Celebrating both his fifth season as Chief Conductor and Music Director of the Czech Philharmonic and his 70th birthday, Semyon Bychkov will celebrate his birthday with three concerts in November pairing Beethoven’s Fifth with Shostakovich’s Fifth. It is a season which opens in Prague with the official concert to mark the Czech Republic’s Presidency of the EU and continues with concert performances of Dvořák’s Rusalka as part of the Dvořákova Prague International Music Festival. Later in the season, Bychkov will conduct Rusalka at the Royal Opera House, Covent Garden.

Bychkov's tenure at the Czech Philharmonic was initiated in 2018 with concerts in Prague, London, New York and Washington marking the 100th anniversary of Czechoslovak independence. With the culmination of The Tchaikovsky Project in 2019, Bychkov and the Orchestra turned their focus to Mahler. In 2022, Pentatone has already released two discs in the ongoing complete symphonic cycle – Mahler’s Fourth and Fifth Symphonies.

Bychkov's repertoire spans four centuries. The unique combination of innate musicality and rigorous Russian pedagogy ensure that his performances are highly anticipated. In addition to being a guest with the major orchestras and opera houses across Europe and the US, Bychkov holds honorary titles with the BBC Symphony Orchestra – with whom he appears annually at the BBC Proms – and the Royal Academy of Music from whom he recently received an Honorary Doctorate. In 2015, he was named "Conductor of the Year’ by the International Opera Awards.

Bychkov began recording for Philips in 1989 and released discs with the Berlin Philharmonic, Bavarian Radio, Royal Concertgebouw, Philharmonia Orchestra, London Philharmonic and Orchestre de Paris. Subsequently a series of benchmark recordings with WDR Symphony Orchestra Cologne included a complete cycle of Brahms Symphonies, together with works by Strauss, Mahler, Shostakovich, Rachmaninov, Verdi, Glanert and Höller. His 1992 recording of Tchaikovsky’s Eugene Onegin was BBC’s Radio 3’s Building a Library recommended recording (2020); Wagner’s Lohengrin was BBC Music Magazine’s Record of the Year (2010); and Schmidt’s Symphony No. 2 with the Vienna Philharmonic was BBC Music Magazine’s Record of the Month (2018).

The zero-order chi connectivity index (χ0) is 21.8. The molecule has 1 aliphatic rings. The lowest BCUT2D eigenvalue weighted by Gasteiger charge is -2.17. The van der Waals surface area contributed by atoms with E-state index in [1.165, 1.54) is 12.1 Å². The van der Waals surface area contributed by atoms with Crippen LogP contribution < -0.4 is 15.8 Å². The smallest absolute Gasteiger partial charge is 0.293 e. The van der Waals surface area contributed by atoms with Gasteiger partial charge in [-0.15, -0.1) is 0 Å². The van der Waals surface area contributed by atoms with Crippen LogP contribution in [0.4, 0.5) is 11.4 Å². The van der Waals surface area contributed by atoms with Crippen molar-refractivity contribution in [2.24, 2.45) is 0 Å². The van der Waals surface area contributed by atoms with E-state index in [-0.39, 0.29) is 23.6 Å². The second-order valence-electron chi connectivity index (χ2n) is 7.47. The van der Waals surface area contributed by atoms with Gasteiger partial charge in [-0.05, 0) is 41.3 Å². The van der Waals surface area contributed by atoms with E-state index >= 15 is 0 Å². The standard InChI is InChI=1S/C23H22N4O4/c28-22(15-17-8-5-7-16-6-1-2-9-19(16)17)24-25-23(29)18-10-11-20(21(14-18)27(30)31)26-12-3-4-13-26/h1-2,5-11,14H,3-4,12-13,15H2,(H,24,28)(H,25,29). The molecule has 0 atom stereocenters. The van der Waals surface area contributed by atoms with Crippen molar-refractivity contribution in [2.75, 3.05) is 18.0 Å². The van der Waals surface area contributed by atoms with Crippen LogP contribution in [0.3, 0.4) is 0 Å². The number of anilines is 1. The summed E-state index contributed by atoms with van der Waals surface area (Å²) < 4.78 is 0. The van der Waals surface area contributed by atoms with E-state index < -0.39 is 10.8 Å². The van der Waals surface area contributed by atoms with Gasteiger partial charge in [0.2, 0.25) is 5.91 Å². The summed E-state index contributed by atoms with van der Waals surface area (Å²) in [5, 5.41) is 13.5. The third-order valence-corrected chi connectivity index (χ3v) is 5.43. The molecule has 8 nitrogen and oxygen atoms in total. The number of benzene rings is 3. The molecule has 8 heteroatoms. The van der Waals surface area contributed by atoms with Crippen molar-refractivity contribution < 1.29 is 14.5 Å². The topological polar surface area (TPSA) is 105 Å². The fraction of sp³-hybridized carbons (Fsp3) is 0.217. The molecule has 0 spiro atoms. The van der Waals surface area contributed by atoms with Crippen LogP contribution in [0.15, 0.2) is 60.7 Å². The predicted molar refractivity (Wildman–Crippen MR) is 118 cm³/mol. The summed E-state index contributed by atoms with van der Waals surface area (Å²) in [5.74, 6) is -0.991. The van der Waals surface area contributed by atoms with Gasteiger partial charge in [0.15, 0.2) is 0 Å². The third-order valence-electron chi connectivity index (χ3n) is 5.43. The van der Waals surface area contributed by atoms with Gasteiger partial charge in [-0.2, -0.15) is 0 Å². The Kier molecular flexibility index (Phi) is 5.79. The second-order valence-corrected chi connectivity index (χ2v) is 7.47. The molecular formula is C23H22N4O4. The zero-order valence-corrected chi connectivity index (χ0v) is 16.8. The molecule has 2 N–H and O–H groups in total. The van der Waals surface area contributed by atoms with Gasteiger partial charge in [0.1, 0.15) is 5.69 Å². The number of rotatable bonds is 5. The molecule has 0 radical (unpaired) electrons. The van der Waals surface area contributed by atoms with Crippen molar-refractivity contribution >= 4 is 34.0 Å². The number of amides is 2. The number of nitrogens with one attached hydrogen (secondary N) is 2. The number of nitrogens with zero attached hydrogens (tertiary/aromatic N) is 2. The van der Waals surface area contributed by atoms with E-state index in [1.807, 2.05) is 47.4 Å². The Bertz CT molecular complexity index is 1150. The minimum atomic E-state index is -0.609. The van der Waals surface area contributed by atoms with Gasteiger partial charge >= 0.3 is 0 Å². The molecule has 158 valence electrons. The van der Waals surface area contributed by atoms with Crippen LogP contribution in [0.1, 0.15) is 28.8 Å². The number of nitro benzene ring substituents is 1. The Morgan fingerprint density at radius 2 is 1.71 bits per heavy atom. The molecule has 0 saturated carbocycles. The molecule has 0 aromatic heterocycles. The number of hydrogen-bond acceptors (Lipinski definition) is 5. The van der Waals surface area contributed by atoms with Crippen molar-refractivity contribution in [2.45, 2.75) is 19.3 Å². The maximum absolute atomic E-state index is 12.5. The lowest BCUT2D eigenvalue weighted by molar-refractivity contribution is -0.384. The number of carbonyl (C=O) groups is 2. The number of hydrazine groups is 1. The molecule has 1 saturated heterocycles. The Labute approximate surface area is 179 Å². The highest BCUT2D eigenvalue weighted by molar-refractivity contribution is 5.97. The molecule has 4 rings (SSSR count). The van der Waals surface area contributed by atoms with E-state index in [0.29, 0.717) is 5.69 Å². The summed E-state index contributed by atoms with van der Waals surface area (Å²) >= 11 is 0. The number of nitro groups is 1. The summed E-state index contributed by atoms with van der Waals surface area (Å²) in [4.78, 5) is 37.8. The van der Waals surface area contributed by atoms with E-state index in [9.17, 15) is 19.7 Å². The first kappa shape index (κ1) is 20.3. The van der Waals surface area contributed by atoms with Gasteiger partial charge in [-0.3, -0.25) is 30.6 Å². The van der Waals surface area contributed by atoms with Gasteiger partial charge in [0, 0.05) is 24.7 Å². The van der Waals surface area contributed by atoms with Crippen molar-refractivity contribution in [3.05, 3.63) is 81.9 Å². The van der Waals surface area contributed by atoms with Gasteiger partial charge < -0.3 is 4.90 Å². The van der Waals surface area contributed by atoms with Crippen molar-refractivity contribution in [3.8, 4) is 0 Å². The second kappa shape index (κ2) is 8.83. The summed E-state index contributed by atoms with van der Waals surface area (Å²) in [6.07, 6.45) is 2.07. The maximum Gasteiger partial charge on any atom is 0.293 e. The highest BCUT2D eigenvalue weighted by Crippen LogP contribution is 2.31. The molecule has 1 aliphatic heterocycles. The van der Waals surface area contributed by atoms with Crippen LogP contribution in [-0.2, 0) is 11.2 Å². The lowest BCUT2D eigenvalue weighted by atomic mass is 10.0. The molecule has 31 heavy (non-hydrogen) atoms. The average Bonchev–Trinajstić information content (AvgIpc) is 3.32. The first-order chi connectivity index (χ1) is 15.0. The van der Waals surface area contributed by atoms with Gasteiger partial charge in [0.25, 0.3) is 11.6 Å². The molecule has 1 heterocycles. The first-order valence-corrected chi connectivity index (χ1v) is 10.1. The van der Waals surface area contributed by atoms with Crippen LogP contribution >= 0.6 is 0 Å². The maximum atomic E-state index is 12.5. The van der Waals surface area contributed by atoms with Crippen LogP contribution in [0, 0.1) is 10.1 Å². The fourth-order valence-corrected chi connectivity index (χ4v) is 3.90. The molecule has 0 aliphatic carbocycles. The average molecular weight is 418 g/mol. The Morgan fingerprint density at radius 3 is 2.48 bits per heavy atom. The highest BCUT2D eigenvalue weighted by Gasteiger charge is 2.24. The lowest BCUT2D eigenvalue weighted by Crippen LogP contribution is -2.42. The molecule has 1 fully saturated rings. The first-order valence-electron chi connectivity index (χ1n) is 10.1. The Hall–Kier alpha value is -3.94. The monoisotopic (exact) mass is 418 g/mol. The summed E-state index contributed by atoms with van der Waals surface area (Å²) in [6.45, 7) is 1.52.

In common with the Czech Philharmonic, Bychkov has one foot firmly in the culture of the East and the other in the West. Born in St Petersburg in 1952, he emigrated to the United States in 1975 and has lived in Europe since the mid-1980's. Singled out for an extraordinarily privileged musical education from the age of 5, Bychkov studied piano before winning his place at the Glinka Choir School where, aged 13, he received his first lesson in conducting. He was 17 when he was accepted at the Leningrad Conservatory to study with the legendary Ilya Musin and, within three years had won the influential Rachmaninov Conducting Competition. Denied the prize of conducting the Leningrad Philharmonic, Bychkov left the former Soviet Union in 1975. He returned in 1989 as Principal Guest Conductor of the St Petersburg Philharmonic and, the same year, was named Music Director of the Orchestre de Paris. In 1997, Bychkov was appointed Chief Conductor of the WDR Symphony Orchestra Cologne, and in 1998, Chief Conductor of the Dresden Semperoper.


Antonín Dvořák
Symphony No. 7 in D Minor, Op. 70

Zcela jiný svět, než na jaký jsme u Dvořáka zvyklí, představuje jeho Symfonie č. 7 d moll op. 70. Postrádá slovanskou melodiku, bohaté větvení myšlenek, folklorní inspiraci i nezdolný optimismus. Odkud se v této skladbě najednou vzala chmurná, temná nálada, vzdor, pochybnosti a patos? Podle některých badatelů za to mohl autorův vnitřní konflikt mezi vlastenectvím a kosmopolitismem, touhou a vnějším očekáváním, ve dvořákovské literatuře se také často píše o tvůrčí krizi, jíž hudebník procházel a jež jako by v této symfonii vrcholila. Nasnadě je i souvislost s opusy Johannesa Brahmse, Dvořákova objevitele a velkého osobního vzoru, jehož symfonie se staly Dvořákovi silnou inspirací a výzvou. On sám si do partitury poznamenal, že hlavní téma první věty vymyslel v roce 1884 při vjezdu slavnostního vlaku několika stovek maďarských Čechů a Maďarů do Prahy, kteří přijeli navštívit Národní divadlo. V napjaté společenské atmosféře šlo více o politickou než kulturní událost, doprovázenou navíc rozsáhlými manifestacemi, ovšem nemůžeme s jistotou říci, že podobu symfonie ovlivnila tehdejší politická situace.

Sedmou symfonii začal Dvořák psát na popud londýnské Filharmonické společnosti, jež ho zároveň jmenovala čestným členem, přičemž nabídku pojal jako skvělou příležitost zkomponovat něco opravdu výjimečného a vyrovnat se jak Brahmsovi, tak Beethovenovi. A vskutku, tato symfonie je považována za Dvořákovu nejsymfoničtější skladbu, jež je sice intimní, ale zároveň nadmíru dramatická, dokonale vyrovnaná z hlediska formy a obsahu, instrumentačně úsporná, myšlenkově soudržná, skoro až sevřená, zkrátka beethovensko-brahmsovská.

První věta v sonátové formě začíná zlověstně ostrým tématem, jež posléze promění kontrastní smířlivá myšlenka. Poté na něj opět padne stín a celá věta končí podobně rezignovaně, jako začala. Skutečné zklidnění přináší druhá věta, již lze vnímat jako modlitbu duše, následuje rytmicky výrazné, temné scherzo s dramatickou melodií. Ve čtvrté větě dochází konečně k zásadnímu zlomu, heroickému vzedmutí vůle, jež vyústí v plné osvobození.

Premiéra Sedmé symfonie se uskutečnila 22. dubna roku 1885 v londýnské St. James Hall pod Dvořákovým vedením a byla až na ojedinělé výjimky nadšeně přijata laickým publikem i kritikou. Česká premiéra se konala 29. listopadu téhož roku v pražském Rudolfinu.